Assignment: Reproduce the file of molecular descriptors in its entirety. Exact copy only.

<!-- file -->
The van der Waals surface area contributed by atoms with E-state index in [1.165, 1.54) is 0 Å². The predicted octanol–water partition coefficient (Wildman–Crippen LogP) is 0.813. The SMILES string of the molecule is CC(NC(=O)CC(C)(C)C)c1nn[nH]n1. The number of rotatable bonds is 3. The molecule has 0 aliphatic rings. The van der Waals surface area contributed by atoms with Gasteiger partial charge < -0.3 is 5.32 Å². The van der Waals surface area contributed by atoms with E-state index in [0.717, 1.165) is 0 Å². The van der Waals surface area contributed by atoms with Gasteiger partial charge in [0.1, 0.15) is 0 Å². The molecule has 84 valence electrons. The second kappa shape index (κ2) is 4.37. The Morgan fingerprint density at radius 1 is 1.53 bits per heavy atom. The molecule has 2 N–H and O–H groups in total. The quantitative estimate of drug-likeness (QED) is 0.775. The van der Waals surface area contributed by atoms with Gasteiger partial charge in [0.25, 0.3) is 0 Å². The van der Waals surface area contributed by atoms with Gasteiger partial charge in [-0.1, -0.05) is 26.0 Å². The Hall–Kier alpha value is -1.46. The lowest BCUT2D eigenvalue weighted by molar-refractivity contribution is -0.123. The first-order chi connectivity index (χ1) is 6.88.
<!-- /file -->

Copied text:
The van der Waals surface area contributed by atoms with E-state index in [1.165, 1.54) is 0 Å². The predicted octanol–water partition coefficient (Wildman–Crippen LogP) is 0.813. The SMILES string of the molecule is CC(NC(=O)CC(C)(C)C)c1nn[nH]n1. The number of rotatable bonds is 3. The molecule has 0 aliphatic rings. The van der Waals surface area contributed by atoms with Gasteiger partial charge < -0.3 is 5.32 Å². The van der Waals surface area contributed by atoms with E-state index in [0.717, 1.165) is 0 Å². The van der Waals surface area contributed by atoms with Gasteiger partial charge in [0.1, 0.15) is 0 Å². The molecule has 84 valence electrons. The second kappa shape index (κ2) is 4.37. The Morgan fingerprint density at radius 1 is 1.53 bits per heavy atom. The molecule has 2 N–H and O–H groups in total. The quantitative estimate of drug-likeness (QED) is 0.775. The van der Waals surface area contributed by atoms with Gasteiger partial charge in [0.25, 0.3) is 0 Å². The van der Waals surface area contributed by atoms with Gasteiger partial charge in [-0.1, -0.05) is 26.0 Å². The Hall–Kier alpha value is -1.46. The lowest BCUT2D eigenvalue weighted by molar-refractivity contribution is -0.123. The first-order chi connectivity index (χ1) is 6.88.